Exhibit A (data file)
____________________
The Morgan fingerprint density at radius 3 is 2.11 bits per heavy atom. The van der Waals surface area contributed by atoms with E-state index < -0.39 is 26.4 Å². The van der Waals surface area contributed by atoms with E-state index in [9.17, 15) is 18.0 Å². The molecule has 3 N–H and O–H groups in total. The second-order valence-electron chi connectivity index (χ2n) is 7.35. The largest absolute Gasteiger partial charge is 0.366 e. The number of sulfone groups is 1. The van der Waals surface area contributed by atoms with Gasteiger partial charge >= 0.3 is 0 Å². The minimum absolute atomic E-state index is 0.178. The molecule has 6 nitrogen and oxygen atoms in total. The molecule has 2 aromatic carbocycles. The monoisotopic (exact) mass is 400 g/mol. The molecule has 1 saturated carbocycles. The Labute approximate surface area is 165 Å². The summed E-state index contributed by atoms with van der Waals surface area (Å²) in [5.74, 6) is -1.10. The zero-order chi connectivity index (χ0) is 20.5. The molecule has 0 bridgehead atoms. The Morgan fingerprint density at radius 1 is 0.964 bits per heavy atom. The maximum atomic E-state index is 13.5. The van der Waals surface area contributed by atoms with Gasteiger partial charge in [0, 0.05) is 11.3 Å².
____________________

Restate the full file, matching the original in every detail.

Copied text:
The Morgan fingerprint density at radius 3 is 2.11 bits per heavy atom. The van der Waals surface area contributed by atoms with E-state index < -0.39 is 26.4 Å². The van der Waals surface area contributed by atoms with E-state index in [9.17, 15) is 18.0 Å². The molecule has 3 N–H and O–H groups in total. The second-order valence-electron chi connectivity index (χ2n) is 7.35. The largest absolute Gasteiger partial charge is 0.366 e. The number of sulfone groups is 1. The van der Waals surface area contributed by atoms with Gasteiger partial charge >= 0.3 is 0 Å². The minimum absolute atomic E-state index is 0.178. The molecule has 6 nitrogen and oxygen atoms in total. The molecule has 2 aromatic carbocycles. The monoisotopic (exact) mass is 400 g/mol. The molecule has 1 saturated carbocycles. The Labute approximate surface area is 165 Å². The summed E-state index contributed by atoms with van der Waals surface area (Å²) in [5.74, 6) is -1.10. The zero-order chi connectivity index (χ0) is 20.5. The molecule has 0 bridgehead atoms. The Morgan fingerprint density at radius 1 is 0.964 bits per heavy atom. The maximum atomic E-state index is 13.5. The van der Waals surface area contributed by atoms with Gasteiger partial charge in [0, 0.05) is 11.3 Å².